Cybercriminals are attracted to the decentralized nature and anonymity of cryptocurrencies, which makes it harder for law enforcement to track them down.
Cryptocurrencies have now been around for over a decade. Since their inception, they’ve been gaining traction as a legitimate form of currency. However, along with the rise in popularity of cryptocurrencies, there has also been a rise in the use of cryptocurrencies for cybercrime. Why is that?
Throughout the history of cybercrime, there has been the issue of dealing with money. Since cybercriminals can be anywhere in the world, far away from their victims, it’s not useful for them to be dealing with physical currency. Using traditional banking was also a no go because law enforcement can follow a bad actors’ trail and use it to arrest them. To get around this issue, they used Western Union, or online services like Webmoney or e-gold, which all had one thing in common: They didn’t ask for a bank account or a credit card.
The birth of a new era in cybercrime
When cryptocurrencies were created, they quickly became recognized as an ideal vehicle through which cybercriminals could carry out malicious attacks. The adoption of cryptocurrencies within the cyberattack landscape was quick, and there’s a good reason for that: The anonymity that they provide. Transactions made using cryptocurrencies do not require personal information, and because of this, it can be difficult to track down the individuals behind them.
Another important reason why cybercriminals have gravitated towards cryptocurrencies is their decentralized nature. Unlike traditional forms of currency, which are controlled by governments and financial institutions, cryptocurrencies operate on a decentralized system, meaning that transactions are recorded on a public ledger, a.k.a. blockchain, that isn’t controlled by any central authority. This, in turn, also makes it much harder for law enforcement to trace transactions and pinpoint the identities of those involved in crypto-related cybercrime.
Cybercriminals have found many ways to use cryptocurrencies for their benefit. One of the most common ways is through ransomware attacks. In a ransomware attack, a cybercriminal will gain access to a victim’s computer and encrypt their files, making them inaccessible. The cybercriminal will then demand a ransom in the form of a cryptocurrency (usually Bitcoin) in exchange for the decryption key that will allow the victim to access their files again.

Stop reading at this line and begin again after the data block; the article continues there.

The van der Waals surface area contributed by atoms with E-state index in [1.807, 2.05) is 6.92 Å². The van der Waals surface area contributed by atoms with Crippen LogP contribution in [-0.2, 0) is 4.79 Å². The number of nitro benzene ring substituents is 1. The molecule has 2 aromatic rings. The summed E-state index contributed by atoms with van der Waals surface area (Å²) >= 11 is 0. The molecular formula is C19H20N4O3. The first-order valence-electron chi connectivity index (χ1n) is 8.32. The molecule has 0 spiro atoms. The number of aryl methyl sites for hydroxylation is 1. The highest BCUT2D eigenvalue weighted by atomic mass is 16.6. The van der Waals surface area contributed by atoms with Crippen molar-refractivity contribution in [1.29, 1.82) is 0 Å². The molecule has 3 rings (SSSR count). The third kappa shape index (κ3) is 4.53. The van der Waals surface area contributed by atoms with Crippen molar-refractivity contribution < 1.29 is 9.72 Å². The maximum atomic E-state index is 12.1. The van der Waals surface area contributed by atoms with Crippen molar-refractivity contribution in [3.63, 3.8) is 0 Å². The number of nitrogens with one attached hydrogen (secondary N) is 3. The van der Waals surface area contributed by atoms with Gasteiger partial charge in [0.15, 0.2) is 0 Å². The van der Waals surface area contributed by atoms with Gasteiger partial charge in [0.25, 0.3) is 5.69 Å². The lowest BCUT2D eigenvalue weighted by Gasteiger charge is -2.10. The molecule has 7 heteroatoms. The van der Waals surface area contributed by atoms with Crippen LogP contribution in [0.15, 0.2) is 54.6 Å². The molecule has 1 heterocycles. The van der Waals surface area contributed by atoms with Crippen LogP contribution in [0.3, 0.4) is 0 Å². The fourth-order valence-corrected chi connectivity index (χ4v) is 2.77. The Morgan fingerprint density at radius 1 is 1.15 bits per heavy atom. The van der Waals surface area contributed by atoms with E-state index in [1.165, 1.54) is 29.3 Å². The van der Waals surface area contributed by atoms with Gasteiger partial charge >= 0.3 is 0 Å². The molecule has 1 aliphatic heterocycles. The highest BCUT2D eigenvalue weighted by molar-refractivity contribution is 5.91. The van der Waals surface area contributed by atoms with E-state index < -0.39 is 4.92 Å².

Top cryptocurrencies targeted by cybercriminals
The most popular cryptocurrencies used by cybercriminals are Bitcoin, Monero, and Ethereum.
- Bitcoin: As the first and most well-known cryptocurrency, Bitcoin remains the most popular choice among cybercriminals because it has the highest level of liquidity and is the most widely accepted form of payment on the dark web. Although Bitcoin transactions are recorded on the blockchain, which makes it possible for law enforcement to trace transactions, doing so is still much more difficult than tracking traditional forms of currency.
- Monero: Due to its built-in privacy features, Monero is another popular choice among cybercriminals. Monero transactions are designed to be private and untraceable, making it much harder for law enforcement to trace transactions. Additionally, Monero uses a technique called “ring signatures”, which makes it difficult to determine the identity of the person behind a transaction.
- Ethereum: Like Monero, Ethereum is another cryptocurrency providing a certain level of privacy and untraceability. It’s yet another popular choice among cybercriminals.
The three above examples each show that cybercriminals tend to prefer cryptocurrencies that provide a certain level of anonymity and untraceability.
Crypto scams galore
Cryptocurrency-based scamming is another way cybercriminals are exploiting the use of cryptocurrencies, many of these scams are Ponzi schemes, where an individual or a group of individuals promise high returns on investment with little to no risk. In reality, the scammer will ask for an initial investment in the form of a cryptocurrency and then use the money from new investors to pay off the earlier investors. This creates the illusion of a profitable investment, but eventually, the scheme collapses and leaves investors with nothing.
Initial coin offerings (ICOs) scams are also becoming more common. In these scams, a company or individual will create a new cryptocurrency and offer it for sale to the public. They’ll make false claims about the potential of the cryptocurrency and then disappear with all of the money that has been raised.
Another way cybercriminals are exploiting the use of cryptocurrencies is through phishing scams, where they trick victims into giving away their personal information, such as their private keys, or sending money to a fake wallet address.
And of course, we can’t leave off the various forms of malware related to cryptocurrencies: From Trojans that steal wallets to threats that secretly install miners in computers, smartphones, or any device they can to use the victims’ computing power to mine their favorite flavor of cryptocurrency.
With all this in mind, it’s clear that a strong tie has been established between cryptocurrencies and cybercrime. Cybercriminals are attracted to the decentralized nature and anonymity of cryptocurrencies, which makes it harder for law enforcement to track them down.
It’s important for individuals and businesses to be aware of the potential risks associated with cryptocurrencies and take steps to protect themselves, including:
- Staying vigilant when it comes to unsolicited requests for personal information or money
- Being wary of any investment opportunities that seem too good to be true.